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Leading in Iowa, Ron Paul says ‘a message is going to be sent’

Charles Dharapak | AP | BDN
Charles Dharapak | AP | BDN
Republican presidential candidate Rep. Ron Paul, R-Texas, speaks during a campaign event honoring veterans at the Iowa State Fair Grounds in Des Moines, Iowa, Wednesday, Dec. 28, 2011.
By Paul West, Tribune Washington Bureau

NEWTON, Iowa — Returning to Iowa, where polls show him contending for first place in next week’s caucuses, Ron Paul studiously ignored a barrage of news media questions Wednesday about fresh attacks from rivals Mitt Romney and Newt Gingrich, including over incendiary newsletters published under his name in the 1990s.

The 76-year-old candidate was trailed by a throng of reporters pressing him for a response to Gingrich’s latest attack in a TV interview Tuesday, in which he described Paul as too extreme to merit his vote were he to become the GOP nominee, and Romney’s swipe at Paul’s refusal to advocate a tough policy toward Iran’s nuclear program.

He got into his car without responding, except to a question about whether his vaunted Iowa organization would have precinct leaders at each of the 1,774 caucus sites across the state next Tuesday.

Paul replied that he didn’t have that information.

Paul is currently bombarding Iowa voters with TV and radio ads that aggressively attack rival GOP candidates, particularly Gingrich (for “serial hypocrisy”) and Romney (a “flip-flopper”).

But he avoided mentioning any of his opponents by name as he launched a three-day campaign swing at a racetrack less than an hour east of Des Moines, the state capital.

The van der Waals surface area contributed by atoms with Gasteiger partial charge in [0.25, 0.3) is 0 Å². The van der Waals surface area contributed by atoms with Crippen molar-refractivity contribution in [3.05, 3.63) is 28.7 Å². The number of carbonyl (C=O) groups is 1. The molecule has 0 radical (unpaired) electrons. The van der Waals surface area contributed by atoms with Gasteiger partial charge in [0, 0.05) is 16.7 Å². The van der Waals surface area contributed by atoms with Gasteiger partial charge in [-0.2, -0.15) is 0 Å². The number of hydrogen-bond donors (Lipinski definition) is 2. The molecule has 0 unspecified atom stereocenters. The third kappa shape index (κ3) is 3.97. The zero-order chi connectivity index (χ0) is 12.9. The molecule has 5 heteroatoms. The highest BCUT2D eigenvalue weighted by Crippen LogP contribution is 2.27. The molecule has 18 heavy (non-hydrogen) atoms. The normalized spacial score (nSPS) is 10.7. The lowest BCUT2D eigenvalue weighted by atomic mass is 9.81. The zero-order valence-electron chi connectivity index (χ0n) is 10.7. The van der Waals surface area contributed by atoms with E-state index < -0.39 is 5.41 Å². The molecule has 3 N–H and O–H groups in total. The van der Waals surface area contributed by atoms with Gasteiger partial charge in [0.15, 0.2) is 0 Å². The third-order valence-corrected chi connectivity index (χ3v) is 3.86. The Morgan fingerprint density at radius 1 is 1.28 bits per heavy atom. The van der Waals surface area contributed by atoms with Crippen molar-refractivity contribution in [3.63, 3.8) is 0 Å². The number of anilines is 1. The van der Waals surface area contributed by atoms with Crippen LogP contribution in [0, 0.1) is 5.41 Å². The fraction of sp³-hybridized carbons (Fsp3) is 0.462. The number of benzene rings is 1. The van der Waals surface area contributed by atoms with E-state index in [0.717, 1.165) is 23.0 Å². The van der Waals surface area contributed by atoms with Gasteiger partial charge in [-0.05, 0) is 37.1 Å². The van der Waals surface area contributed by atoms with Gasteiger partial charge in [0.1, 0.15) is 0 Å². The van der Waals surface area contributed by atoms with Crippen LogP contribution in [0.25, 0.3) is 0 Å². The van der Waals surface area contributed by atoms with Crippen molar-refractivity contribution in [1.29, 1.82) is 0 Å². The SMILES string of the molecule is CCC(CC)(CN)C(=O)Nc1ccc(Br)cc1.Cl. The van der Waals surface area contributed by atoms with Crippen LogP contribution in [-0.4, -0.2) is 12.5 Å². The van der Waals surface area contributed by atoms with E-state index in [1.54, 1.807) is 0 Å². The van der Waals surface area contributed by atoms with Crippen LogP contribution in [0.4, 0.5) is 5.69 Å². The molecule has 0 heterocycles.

For about 45 minutes, Paul addressed a receptive noontime crowd of about 100 Iowans, rivaled in size by a media horde that has expanded in response to his improved chances in the Republican presidential contest.

“It does look like there are more cameras than there used to be,” the Houston-area congressman said, looking out at a bank of more than a dozen video cameras inside the Iowa Speedway infield media center.

What followed was a classic, professorial-style stump speech that touched on his now familiar combination of tight-fisted fiscal proposals and isolationist foreign policy.

He drew applause for his attacks on foreign aid and overseas entanglements (“Stop the wars. Stop the spending. Bring our troops home.”), a federal government assault on individual liberty (“I’d like to repeal the Patriot Act.”), big banks (“The people who got bailed out, they should suffer. They should go bankrupt, not us.”) and federal spending (cut $1 trillion at the outset and elimina te the Education Department and other federal agencies).

He also said, in response to an audience question, that he would include the Peace Corps in his plan to cut overseas spending (“The Peace Corps is not authorized under the Constitution.”).

Paul closed his remarks by reminding Iowans that “a message is going to be sent” from next week’s caucuses, the first voter test of the 2012 nomination contest.

“It’s going to go one way or the other,” he said.

In the closest he came to drawing a line with his presidential rivals, Paul said voters have a choice: “Pick somebody who wants to move (the U.S.) more quickly in the wrong direction” or someone, like himself, who believes “the defense of liberty is the defense of America. And that’s the direction we ought to go.”

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